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Air Source Heat Pumps


What is an air source heat pump?

Air source heat pumps are a low-carbon heat technology. Put simply, they absorb ambient heat from the outside air in the same way that refrigerators extract heat from the inside, but in reverse, to heat your home and provide hot water. Heat pump systems are a proven and reliable technology developed primarily in Sweden, where most new houses have heat pump systems. Air source heat pumps are able to extract heat from the air even when temperatures are as low as -15° C. They look similar to air conditioning units and usually sit outside the property adjacent to a side or back wall.


Alternative to Conventional Heating Systems

Air source heat pumps are an alternative to conventional electric or gas central heating systems and can be used to heat radiators, underfloor heating systems, warm air convectors and hot water in your home. Heat pump systems produce a lower heat than a conventional boiler over a longer period of time, so work best with larger radiators or underfloor heating to achieve a similar temperature. Heat pumps require electricity to run but the heat source is renewable. Swapping to an air source heat pump could reduce your carbon footprint and lower your fuel bills, particularly if you’re replacing conventional electric or oil fuelled heating. Another benefit of heat pump systems is that they require little maintenance.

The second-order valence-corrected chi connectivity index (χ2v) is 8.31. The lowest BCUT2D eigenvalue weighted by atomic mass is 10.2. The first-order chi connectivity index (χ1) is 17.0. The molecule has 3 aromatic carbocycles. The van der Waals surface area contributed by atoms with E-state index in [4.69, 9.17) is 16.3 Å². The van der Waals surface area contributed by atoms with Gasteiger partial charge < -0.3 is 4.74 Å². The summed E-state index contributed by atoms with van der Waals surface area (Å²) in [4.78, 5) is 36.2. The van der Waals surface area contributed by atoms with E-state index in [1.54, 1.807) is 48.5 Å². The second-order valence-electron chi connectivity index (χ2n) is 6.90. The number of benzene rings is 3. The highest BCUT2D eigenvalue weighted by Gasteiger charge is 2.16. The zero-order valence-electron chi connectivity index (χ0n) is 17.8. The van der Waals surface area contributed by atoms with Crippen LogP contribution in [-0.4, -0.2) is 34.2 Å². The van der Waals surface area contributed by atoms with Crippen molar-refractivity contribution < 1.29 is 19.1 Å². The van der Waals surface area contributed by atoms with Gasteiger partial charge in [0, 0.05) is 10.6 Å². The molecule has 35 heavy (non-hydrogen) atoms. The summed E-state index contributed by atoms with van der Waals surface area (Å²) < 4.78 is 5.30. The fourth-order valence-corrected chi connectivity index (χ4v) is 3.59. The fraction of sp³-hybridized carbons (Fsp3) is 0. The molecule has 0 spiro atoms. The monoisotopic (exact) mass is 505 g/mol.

There are two types of air source heat pumps: air-to-water and air-to-air systems. Air-to-water heat pump systems transfer heat from the pump into your wet central heating system, i.e. your underfloor heating or radiators. Air-to-air systems produce warm air that is circulated around your home by fans. The later system is not able to provide hot water but can often be reversed in summer to provide cool air.


How do air source heat pumps work?

As mentioned above, air source heat pumps work similarly to fridges. Brine runs through collector coils in the outdoor heat pump system which absorbs heat from the air. This tepid brine meets refrigerant in the heat exchanger and causes that refrigerant to evaporate. The refrigerant is compressed by a compressor and the heat generated is transferred via a condenser into the property’s heating system. The refrigerant continues to circulate within the system and passes through an expansion valve to cool the temperature down to start the cycle again.

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